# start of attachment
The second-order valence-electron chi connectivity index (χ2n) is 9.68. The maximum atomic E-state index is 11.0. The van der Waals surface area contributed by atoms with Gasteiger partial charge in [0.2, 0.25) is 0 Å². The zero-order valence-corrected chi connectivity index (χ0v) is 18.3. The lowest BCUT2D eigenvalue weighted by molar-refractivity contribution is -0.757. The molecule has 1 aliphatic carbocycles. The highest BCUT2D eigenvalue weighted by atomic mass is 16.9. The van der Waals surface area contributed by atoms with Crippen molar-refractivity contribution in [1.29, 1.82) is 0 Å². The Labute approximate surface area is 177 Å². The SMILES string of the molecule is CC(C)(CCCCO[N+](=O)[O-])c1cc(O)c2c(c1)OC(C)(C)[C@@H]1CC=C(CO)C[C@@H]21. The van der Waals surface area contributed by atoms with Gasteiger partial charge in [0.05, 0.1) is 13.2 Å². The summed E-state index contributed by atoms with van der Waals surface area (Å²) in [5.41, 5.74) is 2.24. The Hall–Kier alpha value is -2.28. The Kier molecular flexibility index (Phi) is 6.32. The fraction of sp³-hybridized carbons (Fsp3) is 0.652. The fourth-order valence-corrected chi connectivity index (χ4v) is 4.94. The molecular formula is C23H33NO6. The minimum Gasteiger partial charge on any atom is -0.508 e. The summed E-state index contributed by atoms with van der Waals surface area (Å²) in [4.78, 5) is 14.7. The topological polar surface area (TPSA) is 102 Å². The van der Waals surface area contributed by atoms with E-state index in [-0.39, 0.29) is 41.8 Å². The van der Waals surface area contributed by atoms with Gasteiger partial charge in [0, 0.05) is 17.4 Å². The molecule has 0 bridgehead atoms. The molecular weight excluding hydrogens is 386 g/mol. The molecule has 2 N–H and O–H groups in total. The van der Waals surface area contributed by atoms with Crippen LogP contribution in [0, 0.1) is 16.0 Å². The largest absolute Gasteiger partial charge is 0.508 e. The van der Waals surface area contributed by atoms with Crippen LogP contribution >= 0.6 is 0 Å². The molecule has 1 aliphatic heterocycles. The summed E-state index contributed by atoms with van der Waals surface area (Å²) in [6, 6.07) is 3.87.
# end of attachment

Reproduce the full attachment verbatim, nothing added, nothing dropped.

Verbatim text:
The second-order valence-electron chi connectivity index (χ2n) is 9.68. The maximum atomic E-state index is 11.0. The van der Waals surface area contributed by atoms with Gasteiger partial charge in [0.2, 0.25) is 0 Å². The zero-order valence-corrected chi connectivity index (χ0v) is 18.3. The lowest BCUT2D eigenvalue weighted by molar-refractivity contribution is -0.757. The molecule has 1 aliphatic carbocycles. The highest BCUT2D eigenvalue weighted by atomic mass is 16.9. The van der Waals surface area contributed by atoms with Crippen molar-refractivity contribution in [1.29, 1.82) is 0 Å². The Labute approximate surface area is 177 Å². The SMILES string of the molecule is CC(C)(CCCCO[N+](=O)[O-])c1cc(O)c2c(c1)OC(C)(C)[C@@H]1CC=C(CO)C[C@@H]21. The van der Waals surface area contributed by atoms with Gasteiger partial charge in [0.05, 0.1) is 13.2 Å². The summed E-state index contributed by atoms with van der Waals surface area (Å²) in [5.41, 5.74) is 2.24. The Hall–Kier alpha value is -2.28. The Kier molecular flexibility index (Phi) is 6.32. The fraction of sp³-hybridized carbons (Fsp3) is 0.652. The fourth-order valence-corrected chi connectivity index (χ4v) is 4.94. The molecular formula is C23H33NO6. The minimum Gasteiger partial charge on any atom is -0.508 e. The summed E-state index contributed by atoms with van der Waals surface area (Å²) in [4.78, 5) is 14.7. The topological polar surface area (TPSA) is 102 Å². The van der Waals surface area contributed by atoms with E-state index in [-0.39, 0.29) is 41.8 Å². The van der Waals surface area contributed by atoms with Gasteiger partial charge in [0, 0.05) is 17.4 Å². The molecule has 0 bridgehead atoms. The molecular weight excluding hydrogens is 386 g/mol. The molecule has 2 N–H and O–H groups in total. The van der Waals surface area contributed by atoms with Crippen LogP contribution in [0, 0.1) is 16.0 Å². The largest absolute Gasteiger partial charge is 0.508 e. The van der Waals surface area contributed by atoms with Crippen LogP contribution >= 0.6 is 0 Å². The molecule has 1 aliphatic heterocycles. The summed E-state index contributed by atoms with van der Waals surface area (Å²) in [6, 6.07) is 3.87.